There are some teams that have wasted no time establishing themselves as contenders early in the 2017-18 NHL season.
You would be hard pressed, for example, to find anyone who thinks the Tampa Bay Lightning aren’t bound for a run at the playoffs thanks to their incredibly productive start.
And yet, as is often the case so early in the season, there are also plenty of teams that have yet to find their identity. Even beyond that, there are a few that simply don’t look anything like we thought they would, for better or worse, and that group starts with one of the NHL‘s Original Six:
This starts with Carey Price. Few people batted an eye when the Habs handed him a new eight-year contract averaging more than $10 million over the offseason because, well, he’s Carey Price, annual Vezina contender and one-time Hart Trophy winner. But he hasn’t been the same Carey Price through 13 games. We knew the Canadiens would teeter on boom-or-bust status after overseeing a big swap of Alexander Radulov and Andrei Markov for Jonathan Drouin and Karl Alzner, but Price’s lackluster play in net has made things even worse. You can’t pin the blame on just one player, even the stud goalie, but the consensus was that, as long as Price stayed healthy, Montreal would be competitive. Let me tell you: The Habs are not competitive (yet). If it weren’t for the lowly Arizona Coyotes, Montreal would have the absolute worst goal differential in the NHL, and that’s no easy statistic to fix.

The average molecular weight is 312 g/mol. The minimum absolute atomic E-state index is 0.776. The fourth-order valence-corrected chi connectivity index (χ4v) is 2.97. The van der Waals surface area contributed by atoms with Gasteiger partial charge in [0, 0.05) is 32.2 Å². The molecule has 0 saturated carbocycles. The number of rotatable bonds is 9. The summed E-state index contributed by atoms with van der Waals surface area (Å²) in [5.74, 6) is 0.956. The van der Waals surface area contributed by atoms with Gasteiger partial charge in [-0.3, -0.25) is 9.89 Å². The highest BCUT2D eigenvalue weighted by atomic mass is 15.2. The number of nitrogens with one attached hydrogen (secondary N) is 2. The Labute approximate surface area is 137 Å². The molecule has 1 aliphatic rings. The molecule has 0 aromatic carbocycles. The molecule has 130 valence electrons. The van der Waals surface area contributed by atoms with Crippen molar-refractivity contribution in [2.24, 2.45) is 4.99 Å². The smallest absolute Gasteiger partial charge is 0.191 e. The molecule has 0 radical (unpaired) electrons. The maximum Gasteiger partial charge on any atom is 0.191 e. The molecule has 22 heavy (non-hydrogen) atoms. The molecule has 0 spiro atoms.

They’re like 40 percent who we thought they were, because, in reality, it was hard not to like what New Jersey did over the summer, stockpiling youth and finally putting some long-term promise alongside Taylor Hall. And yet we would be lying if we said we expected the Devils to race out to a 9-2 start and sit atop the Metropolitan Division a month into the season. The team is on its best season-opening run ever, and things only keep getting better if you’re a fan. This week, on a rare off night for the Devils’ deep and balanced scoring attack, Cory Schneider played the hero role with his first shutout of 2017-18, and that came against a streaking Vancouver Canucks club that hasn’t been shy about lighting the lamp lately. It’s not out of the question to suggest the Devils, so early in their big rebuild, have one of the conference’s top core of prospects — Will Butcher is already in action, Nico Hischier is just getting started and 19-year-old Jesper Bratt is helping pace the offense.
They take the cake when it comes to underwhelming out of the gate. (And that’s saying something considering Montreal’s record and the New York Rangers‘ similarly disappointing 5-7-2 start.) Maybe we all did them no favors by proclaiming them Stanley Cup Final favorites simply because of how often Connor McDavid reminds us he runs the rink. But no one really foresaw such drastic struggles out of Edmonton, even though the team hasn’t played quite as many games as its Pacific Division foes. Are we already seeing the painful results of the Oilers’ salary-cap sacrifices, which made possible big-money deals for McDavid and Leon Draisaitl? Milan Lucic has been up and down after a good start to his Edmonton career, and all of a sudden, this team looks devoid of guys who can step up when McDavid isn’t single-handedly skating the Oilers to victory. Cam Talbot’s errors in net haven’t helped. Their minus-12 goal differential is worse than all but one team in the West.